In reality I do not think there are words to describe what I see in people’s eyes when they talk about the discovery of an affair and its aftermath. Often the hurt partner is not alone in their pain. Both the hurt partner and the unfaithful partner experience a title wave of heart wrenching emotions.
Affairs do not all look the same. There are too many different kinds of affairs to list here. Affairs do not need to be sexual in nature to cause hurt, pain, and devastation.
On-line relationships with strangers
On-line relationships with old friends
Long-term relationship with an affair partner
A friendship that grew too close
The list could go on forever.
An opening, no matter the size, for a partner to have a hidden or even only partially secret connection with another person outside the marriage threatens the safety and security the couple once knew.
What the betrayed partner experiences after the discovery of an affair is similar if not identical to what someone experiences after a major traumatic life threatening event. Reactions to an affair may look like anger, hurt, and confusion.
“How did this happen?” “How could you do this to me, to us, to our family?” “I never thought you would do this to us.”
This initial reaction is not limited to the hours after discovering an affair and can continue to stay with a betrayed partner for days, weeks, and even months. The continuation of these raw feelings often causes sleepless nights, intrusive thoughts of recounting detail after detail, stress that lives in the body, avoidance of the topic followed by an overwhelming need to have more answers. A hypervigilance of the unfaithful partner is likely to appear wanting to check phones, computers, social media, e-mails, whereabouts, and on and on. These reactions are normal and can occur even if you never previously had a jealous bone in your body.
Our marriage is like our home we come to for comfort, safety, and protection from the outside storm. An affair turns your world upside down. Like the aftermath of a tornado, your safe haven is now in shambles. Looking around, nothing looks like it used to. You are unsure what to do next, where to begin, or even if it is possible to repair. But unlike a tornado often no one knows. You have to continue on with kids, work, and life like everything is fine but inside an atomic bomb just went off.
The unfaithful partner is now faced with a decision. “Do I tell my spouse everything, everything, potentially causing more pain than what I’ve already caused or do I try to protect them at every step, withholding, denying, and lying more in an attempt to minimize greater hurt and pain.”
Unfaithful partners often do not lie because they are thoughtless or uncaring people but instead because they are filled with remorse and shame, not wanting to cause more pain then they already have. It is difficult to imagine any good coming from telling the whole truth.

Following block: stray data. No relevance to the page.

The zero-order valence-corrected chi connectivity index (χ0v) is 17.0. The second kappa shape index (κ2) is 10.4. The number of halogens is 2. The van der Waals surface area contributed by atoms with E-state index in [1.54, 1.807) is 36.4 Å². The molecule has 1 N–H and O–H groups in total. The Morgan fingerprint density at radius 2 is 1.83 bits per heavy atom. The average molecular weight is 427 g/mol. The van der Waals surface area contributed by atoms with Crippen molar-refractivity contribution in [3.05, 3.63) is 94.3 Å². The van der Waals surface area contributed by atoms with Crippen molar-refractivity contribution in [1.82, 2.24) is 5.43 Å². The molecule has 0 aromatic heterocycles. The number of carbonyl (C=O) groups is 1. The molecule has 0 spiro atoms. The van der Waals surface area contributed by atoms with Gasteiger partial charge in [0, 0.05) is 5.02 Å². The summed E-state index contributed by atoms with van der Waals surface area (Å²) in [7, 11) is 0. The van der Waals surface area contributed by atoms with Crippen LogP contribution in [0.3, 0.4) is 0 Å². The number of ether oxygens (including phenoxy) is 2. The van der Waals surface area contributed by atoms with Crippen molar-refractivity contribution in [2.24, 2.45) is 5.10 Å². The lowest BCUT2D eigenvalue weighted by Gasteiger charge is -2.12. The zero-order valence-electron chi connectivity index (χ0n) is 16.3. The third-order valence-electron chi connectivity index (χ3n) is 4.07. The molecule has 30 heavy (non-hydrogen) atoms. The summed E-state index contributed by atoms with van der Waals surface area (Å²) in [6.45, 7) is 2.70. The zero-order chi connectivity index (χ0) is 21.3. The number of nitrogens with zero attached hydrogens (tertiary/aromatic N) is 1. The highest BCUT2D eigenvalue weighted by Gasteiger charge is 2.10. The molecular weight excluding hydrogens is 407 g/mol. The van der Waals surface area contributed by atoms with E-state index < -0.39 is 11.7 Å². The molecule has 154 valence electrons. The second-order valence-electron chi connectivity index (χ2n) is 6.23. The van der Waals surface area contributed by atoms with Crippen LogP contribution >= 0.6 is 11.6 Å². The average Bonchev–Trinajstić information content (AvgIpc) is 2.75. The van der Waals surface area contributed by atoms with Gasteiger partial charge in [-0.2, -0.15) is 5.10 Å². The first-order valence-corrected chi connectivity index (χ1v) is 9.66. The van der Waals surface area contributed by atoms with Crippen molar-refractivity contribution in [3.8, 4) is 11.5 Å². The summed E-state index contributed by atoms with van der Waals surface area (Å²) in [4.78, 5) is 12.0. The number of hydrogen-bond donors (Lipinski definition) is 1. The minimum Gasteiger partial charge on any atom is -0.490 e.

In reality, hurt partners know, like a sixth sense, when there are still more lies. One of the fastest ways to ease your partner’s pain and in turn lessening the hypervigilance, endless thoughts they can’t get away from, and countless questions is to tell the WHOLE story. Volunteering information the hurt spouse would have never otherwise known demonstrates, “I see the pain I caused and I want to stop hurting you.” Volunteer what you were thinking, who, when, where, why and more to avoid your partner feeling like they have to pull it out of you.
You, as the unfaithful partner, might also be confused by your own actions, unsure how or why you got yourself into this position. We are not always sure why we do things, what it means to us or even how we feel about it. If this is the case, try to hold in your mind what happened, what lead up to it, and what you felt, instead of avoiding these thoughts. You can then begin to understand yourself and explain to your partner what happened. If you need them to stop grilling you to do so, ask for their help. The sooner you can honestly open up, the sooner you can move through this together.
Do your best to stay present and open with your partner. There is a natural tendency to shut down or get defensive in the face of accusations and conflict. These responses make sense for many reasons, but try your best to avoid these reactions. Shutting down or being defensive will most likely exacerbate the hurt and distrust.
What to expect in therapy
Therapy is a place you should both feel heard and respected. I want to listen and understand what each of you have been through since the affair was discovered, how it was discovered, how the discovery was responded to, and what has happened between you since.
I work with couples to create a safe, nonjudgmental space where they can talk about the affair, gain understanding of how the affair happened, and learn more about their marriage pre and post-affair.
Where we might begin: What happens when you try or try not talk about the affair? Does it feel like you are caught in an endless loop wondering if this will ever end or even get better?
We will work to untangle the knot you get caught in when the affair inevitably comes up between you.
Each couple and situation is unique. You will guide me to the important topics. I will help you have a more constructive, meaningful, and to the point conversation than you may currently be able to have at home.
Finally, we get to what you want back in your marriage that has gone missing: trust, love, intimacy, care, concern, and friendship.